On a sunny, warm Victoria’s Day in May, we decided to do some cleaning up in our south pasture. On our way in for lunch the family noticed Snikers looking very agitated. As we were putting something away in the barn we heard the kids yell from the house, “Mom! Dad! Something is sticking out of the back of Snikers!!!!!” I ran to see and sure enough two front feet and a nose were protruding out of her back end. It had begun! And it was too late for Snikers to stop now! We promptly forgot about cleaning the far pasture to watch the miracle before our eyes.

Over the next half hour Snikers repeatedly got up and down. She violently threw herself to the ground each time. It was horrifying to watch. We felt sure she would burst something. Clutching and reading the library book on horses and foaling - we were relieved when she did everything expected for a good delivery. It truly was an amazing gift from God! The chances of actually catching a mare in labor and having her allow you to watch are pretty rare. We were a pretty excited bunch.

Aero, as our son named him, was a pinto dun. Aero stood shakily after only 15 minutes. He ventured to mom and after searching all over her belly; Snikers guided him gently to her teats. He was so skinny but strong...amazing. He was crooked though. His back was curved. We learned later it was called “windswept” and was nothing to be concerned about. In fact, he did straighten out quickly over the course of time.

There is nothing so wonderful and exciting to watch as a newborn babe. We all touched him after he flopped down exhausted with a full belly. Snikers was shaky but completely trusted us with her babe. Aero became such a pet. We became accustomed to hearing his deep whinny whenever we called his name. He always galloped to us for loving. His coloring was gorgeous and he filled out quickly, a stocky strong boy. We enjoyed teaching him to lead, tie, get his feet done and he was so curious that he was almost completely spook proof. He was a nuisance when it came to vehicles, he just simply would not get out of the way - even if we honked loudly. He chewed the hood on our poor farm truck. It is amazing how fast time flies watching a babe growing up.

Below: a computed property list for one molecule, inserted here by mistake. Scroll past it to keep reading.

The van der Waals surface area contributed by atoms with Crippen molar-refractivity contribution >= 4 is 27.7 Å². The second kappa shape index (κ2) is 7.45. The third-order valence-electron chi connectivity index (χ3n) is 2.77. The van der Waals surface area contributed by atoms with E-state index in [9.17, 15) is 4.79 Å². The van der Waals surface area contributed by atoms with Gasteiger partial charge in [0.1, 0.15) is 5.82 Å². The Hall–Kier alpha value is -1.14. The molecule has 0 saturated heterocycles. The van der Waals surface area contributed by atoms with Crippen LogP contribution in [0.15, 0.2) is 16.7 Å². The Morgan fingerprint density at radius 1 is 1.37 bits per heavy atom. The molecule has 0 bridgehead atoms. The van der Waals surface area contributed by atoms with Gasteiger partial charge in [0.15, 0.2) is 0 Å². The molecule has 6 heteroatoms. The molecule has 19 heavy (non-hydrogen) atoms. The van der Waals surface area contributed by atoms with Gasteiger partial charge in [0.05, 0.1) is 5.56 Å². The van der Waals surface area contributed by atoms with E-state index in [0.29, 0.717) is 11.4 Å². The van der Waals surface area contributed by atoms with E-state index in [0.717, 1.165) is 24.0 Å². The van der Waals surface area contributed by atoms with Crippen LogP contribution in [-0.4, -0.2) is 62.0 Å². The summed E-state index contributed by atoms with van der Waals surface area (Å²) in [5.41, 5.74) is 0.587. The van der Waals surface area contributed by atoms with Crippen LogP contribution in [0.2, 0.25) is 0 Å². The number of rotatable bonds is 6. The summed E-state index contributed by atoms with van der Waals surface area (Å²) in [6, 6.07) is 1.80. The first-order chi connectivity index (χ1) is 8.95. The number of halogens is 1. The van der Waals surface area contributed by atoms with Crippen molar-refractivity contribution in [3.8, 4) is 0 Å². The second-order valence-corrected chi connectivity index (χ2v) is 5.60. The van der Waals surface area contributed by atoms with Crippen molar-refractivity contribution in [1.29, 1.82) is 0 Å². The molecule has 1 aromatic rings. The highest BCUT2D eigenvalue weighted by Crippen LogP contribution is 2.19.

Both Snikers and Aero have new homes now and they are loved there very much. Snikers is teaching a family with four young children how wonderful curlies are. Their daddy, who is extremely allergic to horses, does quite well with Snikers. Aero, at his new home, will be starting training soon to pull a pony cart and the young boy of that house immediately adopted Aero as "his" horse. Aero still whinny's and gallops up to his new owners for all the attention. I look forward to pictures of Aero pulling that cart and showing off his curls for the neighbors to see! Curlies making families happy, isn't that what it's all about? Susan :0)

About the Author: Susan has been a strong supporter of Curly Horse Country and I always appreciate her taking the time to share her stories with us.